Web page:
Illinois legislators will be working overtime this summer: Democrats in the Illinois General Assembly are in a showdown with Republican Gov. Bruce Rauner as he slashes social services that impact vulnerable populations across the state.
Rauner and the Democratic leadership in the state legislature have had a public battle in the past few months about the best way to address a projected $4 billion revenue shortfall for the 2016 fiscal year. The impasse is over whether to address the shortfall through a combination of tax increases and budget cuts or through budget cuts alone.
Rauner’s budgetary goals include slashing funding for low-income immigrants in Illinois, HIV education, a statewide autism program, and some Medicaid coverage.
The agenda Rauner is promoting, “The Illinois Turnaround,” is a wish list of conservative economic reforms centered around fiscal austerity. These reforms include weakening workers’ compensation, limiting eligibility for unemployment benefits, and implementing tort reform.
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“Now, we’re going to have a rough summer,” Rauner said, according to the Chicago Tribune. “We’re going to have a rough coming weeks. ‘Cause these insiders will not give up their power easily. But we will not back down. We will not back down.”
Democrats have compared the governor’s negotiation tactics to those of disgraced and imprisoned former Gov. Rod Blagojevich, a Democrat.
“It is true that there have been certain actions taken by Gov. Rauner which clearly look like the things that were done by Rod Blagojevich when he was in office, and I just don’t think Illinois needs Rod Blagojevich back on the scene,” Speaker of the House Michael Madigan (D-Chicago) said during an interview with WGN-AM 720.
Rauner criticized Madigan for caring more about protecting the political power he as assimilated than getting things done. “Speaker Madigan has been the one constant in Illinois politics for more than 30 years. We have been driven into the ditch. You know what? The truth hurts, but you know what, the truth needs to be known,” Rauner said, reported the Chicago Tribune.
The governor has leveraged his own policy agenda against Democratic budget proposals, demanding a freeze on local property taxes and workers’ compensation reform be tied to any budget compromise. “Crisis creates opportunity. Crisis creates leverage to change … and we’ve got to use that leverage of the crisis to force structural change,” Rauner said during a meeting with the Chicago Tribune editorial board.
The General Assembly adjourned May 31, but members have less than a week before they will return to the legislative chamber. House lawmakers are returning to the state capitol on Thursday and state senators are returning June 9.
The recess is in part due to an expected public relations campaign by Rauner that is said to target Democratic lawmakers and win over public opinion.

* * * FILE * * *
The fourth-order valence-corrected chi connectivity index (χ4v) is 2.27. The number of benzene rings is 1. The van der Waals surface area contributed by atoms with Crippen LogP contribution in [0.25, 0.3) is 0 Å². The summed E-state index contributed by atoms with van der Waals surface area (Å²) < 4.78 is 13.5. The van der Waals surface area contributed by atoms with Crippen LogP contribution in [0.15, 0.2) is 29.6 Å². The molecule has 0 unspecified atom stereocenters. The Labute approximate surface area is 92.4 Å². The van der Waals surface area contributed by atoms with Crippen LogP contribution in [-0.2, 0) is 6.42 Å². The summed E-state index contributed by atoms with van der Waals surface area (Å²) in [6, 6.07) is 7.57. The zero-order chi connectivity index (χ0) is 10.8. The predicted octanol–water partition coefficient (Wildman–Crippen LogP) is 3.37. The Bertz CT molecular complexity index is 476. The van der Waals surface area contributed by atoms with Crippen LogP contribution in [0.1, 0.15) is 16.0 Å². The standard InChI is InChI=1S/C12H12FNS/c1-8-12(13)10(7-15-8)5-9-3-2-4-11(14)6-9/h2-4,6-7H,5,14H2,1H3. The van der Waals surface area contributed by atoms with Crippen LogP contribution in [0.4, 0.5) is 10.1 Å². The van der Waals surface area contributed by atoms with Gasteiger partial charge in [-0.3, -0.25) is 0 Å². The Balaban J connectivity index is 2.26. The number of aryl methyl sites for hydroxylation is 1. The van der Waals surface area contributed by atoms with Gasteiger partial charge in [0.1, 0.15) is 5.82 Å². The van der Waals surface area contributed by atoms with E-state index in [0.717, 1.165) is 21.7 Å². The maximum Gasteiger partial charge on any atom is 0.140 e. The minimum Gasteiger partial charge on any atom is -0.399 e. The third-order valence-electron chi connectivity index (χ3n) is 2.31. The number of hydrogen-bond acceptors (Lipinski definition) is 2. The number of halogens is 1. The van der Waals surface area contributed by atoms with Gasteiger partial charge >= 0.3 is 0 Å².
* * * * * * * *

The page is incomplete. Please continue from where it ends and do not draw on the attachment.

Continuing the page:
“He made it clear that in the next few weeks he’s going to launch a multimillion (dollar) ad campaign designed to demonize those who are standing up for the middle class,” Senate President John Cullerton (D-Chicago) said, reported the Chicago Tribune.
The Rauner administration announced Tuesday a set of actions the administration says will save the state $400 million to begin balancing the budget; it will announce additional steps as they are finalized.
The administrative actions include closing five state museums and one or two juvenile correctional facilities.
Rauner has already used executive authority to suspend $26 million in social services and public health grants that affected programs in the Department of Human Services, Department of Health, and Department of Natural Resources. Rauner, who surprised many in 2014 by winning the governorship in a heavily Democratic state, aims to gut Illinois’ public transit system, slash $600 million from local government funds across the state, trim a medical relief fund for military service members, and decrease public funds for higher education.
Rauner’s austerity program does not include any tax increases on Illinois’ wealthiest residents.
Lawmakers will watch the calendar as two deadlines approach. A budget must be passed before the beginning of the fiscal year on July 1. The American Federation of State, County and Municipal Employees (AFSCME) contract with the state expires that same day.
What isn’t clear is how far Rauner, who is holding public office for the first time, will take his hard-nose negotiating tactics in pushing forward with efforts to slash social programs that disproportionately impact the state’s low-income population.
“Well, the governor…made it clear that he is ready to dig in for the long haul, that he is not going to be, you know, forced into some short-term solution that is not good for the state in the long run. That was made clear,” Sen. Christine Radogno (R-Lemont) told the Chicago Tribune.